The Story, History, and Relics of St. Ann
Note: From the Archives of Historic St. Ann Church, Downtown West Palm Beach
How many girls and women bear the beautiful name of Ann know that the bones of their glorious patroness are preserved to this day in the church of the little town of Apt, in the diocese of Avignon, Department of Vaucluse, France?
The little town of 5000 inhabitants rests peacefully in the center of the valley, close to the river Calavon. Under the sanctuary of the cathedral there are two crypts, one over the other. The upper one dates back probably to the Eleventh Century, the lower one is the cavern, a veritable catacomb, where the first bishops went into hiding in times of persecution. And it is there that the body of St. Ann was originally kept.
Are the relics of St. Ann really there now, in the Church of Apt? It seems there is very little cause for any doubt. In a brief of the 30th of October 1533, Pope Clement VIII recommended to the generosity of the faithful the venerable Church of Apt in the following words: “This church where rest the relics of several saints and in particular the body of St. Ann, the Mother of the Glorious Virgin Mary.” The authorities of Rome, before publishing this brief, asked for all the documents relative to that church, and these documents must still be somewhere among the Archives of the Vatican.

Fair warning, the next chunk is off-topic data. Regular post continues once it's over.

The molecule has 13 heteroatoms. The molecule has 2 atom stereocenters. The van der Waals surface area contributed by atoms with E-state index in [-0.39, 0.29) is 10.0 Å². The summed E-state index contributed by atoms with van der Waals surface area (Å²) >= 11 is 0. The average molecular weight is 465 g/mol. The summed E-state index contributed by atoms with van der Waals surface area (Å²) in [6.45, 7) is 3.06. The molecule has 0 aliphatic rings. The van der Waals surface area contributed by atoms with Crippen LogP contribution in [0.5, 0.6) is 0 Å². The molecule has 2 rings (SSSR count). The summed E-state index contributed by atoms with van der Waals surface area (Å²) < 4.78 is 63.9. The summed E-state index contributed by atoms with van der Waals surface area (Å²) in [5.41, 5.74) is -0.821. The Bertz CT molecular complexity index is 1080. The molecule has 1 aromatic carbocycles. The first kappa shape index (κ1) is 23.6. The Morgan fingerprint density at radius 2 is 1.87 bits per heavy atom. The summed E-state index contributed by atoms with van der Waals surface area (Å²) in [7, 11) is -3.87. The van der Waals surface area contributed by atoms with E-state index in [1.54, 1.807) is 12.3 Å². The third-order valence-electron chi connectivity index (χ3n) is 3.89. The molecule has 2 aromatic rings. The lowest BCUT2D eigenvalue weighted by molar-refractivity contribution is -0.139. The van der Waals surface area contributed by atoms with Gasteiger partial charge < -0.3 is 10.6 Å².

In their study of the same question on the Bollandists close their study of the Church of Apt in their the following words: “Let no one disturb their people of Apt possession of the immemorial sacred treasure. A possession in which nothing but a direct evidence to the contrary could ever disturb them.”
How did it happen that the body of St. Ann found a resting place at Apt? The tradition of the Provence Country, backed by numerous documents, assert that the holy relics were brought to Provence by the first apostles of this country. St. Paul tells us that some of the first Christians received in confirmation the gift of prophesy. Tradition tells us also that these prophets announced the impending de struction of Jerusalem. In those days the Christians of Palestine were severely persecuted by the Jews. Many of them sought safety in exile. Marseilles in Gaul had been for a long time a port of exchange in the West and business connections between that port and Palestine were well established. It was quite natural that the friends and relatives of Christ, who were especially persecuted in their homeland, should find a new safe home in Provence. Lazarus and his sisters Martha and Mary are claimed to be the founders of the Church of Marseilles. Lazarus is recognized as its first Bishop. Mary of James and Mary Salome, close relations of the family of Christ are claimed by the Church of Apt to have come to the country. The historian, L’ Abbe Daras, has no doubt that they were nieces of St. Ann. What could be more natural than that they should bring with them the holy remains of their saintly aunt, when their own country was to be devastated by a fierce war as foretold. A “matyrology” (an account of the lives and deaths of martyrs and saints) of great antiquity, mentions this translation of the relics of St. Ann. Most probably Apt was chosen for the safekeeping of these relics on account of its position of security behind a triple chain of mountains away from the sea.